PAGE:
- Penalties in relation to transfer pricing documentation are derived from the general record-keeping requirements. Two main types of penalties may apply; a fixed penalty for failure to keep or produce documentation and a tax geared penalty in the case of a Revenue audit.
- Where a taxpayer fails to provide records that determine whether profits or gains have been computed in accordance with transfer pricing rules within 30 days of date of request, a fixed penalty of €4,000 applies.
- When a taxpayer is a person to which the local file threshold applies, fails to provide relevant information requested by the Revenue authorities within 30 days, the fixed penalty is increased to €25,000. Further of €100 per day applies when failure to comply with request continues.
- The tax-geared penalty under a Revenue audit is dependent on whether there has been a qualifying disclosure, it is the first offence, it is careless behaviour or deliberate behaviour and whether consequences are significant. The penalty can be up to a maximum of 100%.
- Where there is a reduction in the amount of losses carried forward, a penalty of 10% of the reduction may be due.
- A business may receive a mitigation of a penalty for behavioral factors and/or if it had made a reasonable attempt to demonstrate an arm’s length result.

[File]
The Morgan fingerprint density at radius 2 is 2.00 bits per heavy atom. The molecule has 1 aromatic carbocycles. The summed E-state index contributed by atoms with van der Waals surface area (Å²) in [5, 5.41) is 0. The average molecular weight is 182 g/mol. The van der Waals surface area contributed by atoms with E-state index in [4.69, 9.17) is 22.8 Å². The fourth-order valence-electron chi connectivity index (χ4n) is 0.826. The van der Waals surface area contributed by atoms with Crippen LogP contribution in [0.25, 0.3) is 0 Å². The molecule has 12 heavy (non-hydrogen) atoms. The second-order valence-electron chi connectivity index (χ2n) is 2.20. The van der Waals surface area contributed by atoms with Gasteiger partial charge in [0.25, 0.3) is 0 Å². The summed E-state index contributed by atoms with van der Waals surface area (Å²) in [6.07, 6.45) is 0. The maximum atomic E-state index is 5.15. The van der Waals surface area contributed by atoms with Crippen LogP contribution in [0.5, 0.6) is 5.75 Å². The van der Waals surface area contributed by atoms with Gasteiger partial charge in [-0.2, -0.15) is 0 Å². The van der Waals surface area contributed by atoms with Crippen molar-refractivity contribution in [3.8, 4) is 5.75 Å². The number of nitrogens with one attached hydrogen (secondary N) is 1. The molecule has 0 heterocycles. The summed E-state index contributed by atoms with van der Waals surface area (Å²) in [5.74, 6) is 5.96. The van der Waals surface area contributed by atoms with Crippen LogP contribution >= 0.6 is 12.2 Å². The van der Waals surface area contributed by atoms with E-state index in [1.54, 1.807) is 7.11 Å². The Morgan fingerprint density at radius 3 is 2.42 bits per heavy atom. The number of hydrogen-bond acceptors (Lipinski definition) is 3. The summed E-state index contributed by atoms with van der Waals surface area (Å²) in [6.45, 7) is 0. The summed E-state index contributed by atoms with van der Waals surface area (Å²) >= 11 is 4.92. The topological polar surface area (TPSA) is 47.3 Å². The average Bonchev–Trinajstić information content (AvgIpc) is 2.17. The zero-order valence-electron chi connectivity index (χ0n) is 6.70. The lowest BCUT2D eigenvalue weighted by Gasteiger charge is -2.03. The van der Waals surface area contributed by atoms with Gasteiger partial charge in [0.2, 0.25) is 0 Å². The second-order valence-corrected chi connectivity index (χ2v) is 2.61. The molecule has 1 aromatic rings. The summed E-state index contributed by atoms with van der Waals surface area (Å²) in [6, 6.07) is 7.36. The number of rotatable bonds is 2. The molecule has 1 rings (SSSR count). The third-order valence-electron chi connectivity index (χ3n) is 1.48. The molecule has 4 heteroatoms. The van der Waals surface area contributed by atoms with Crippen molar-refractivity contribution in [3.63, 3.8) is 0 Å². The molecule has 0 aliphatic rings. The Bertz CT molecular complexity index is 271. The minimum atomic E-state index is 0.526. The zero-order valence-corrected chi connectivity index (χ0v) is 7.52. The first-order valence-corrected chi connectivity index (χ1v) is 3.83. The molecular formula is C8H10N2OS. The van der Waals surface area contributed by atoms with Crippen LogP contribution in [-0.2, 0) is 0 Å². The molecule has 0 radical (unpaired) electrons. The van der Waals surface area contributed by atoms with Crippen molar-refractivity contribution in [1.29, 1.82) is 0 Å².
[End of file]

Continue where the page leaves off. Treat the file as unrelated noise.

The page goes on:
- The penalty for a failure to file a country-by-country report/equivalent country-by-country report is €19,045 plus €2,535 for each day the failure continues. The penalty for filing an incomplete or incorrect country-by-country report/equivalent country-by-country report is €19,045.
- Revenue will expect to see that a search for potential internal comparables has taken place before defaulting to an external database search for comparables.
- Local comparable companies are preferred, whilst EMEA or regional comparable companies can be accepted.
- Note that where databases are used, contrary to popular understanding, there is no specific requirement that the interquartile range be used (however, it will often be calculated as a means to eliminate outliers, given that incomplete information will always be an issue in external database searches).
- An APA is an arrangement between one or more tax authority and a taxpayer that determines in advance of controlled transactions an appropriate set of criteria (i.e., transfer pricing method, critical assumptions, etc.) for the determination of the transfer pricing for those transactions over a fixed period of time.
- Ireland’s bilateral APA program has been in effect since 1 July 2016.
- An application for a bilateral APA may be made by a company which is tax resident in Ireland for the purpose of the relevant double tax treaty and also by a PE in Ireland of a non-resident company in accordance with the provisions of the relevant treaty.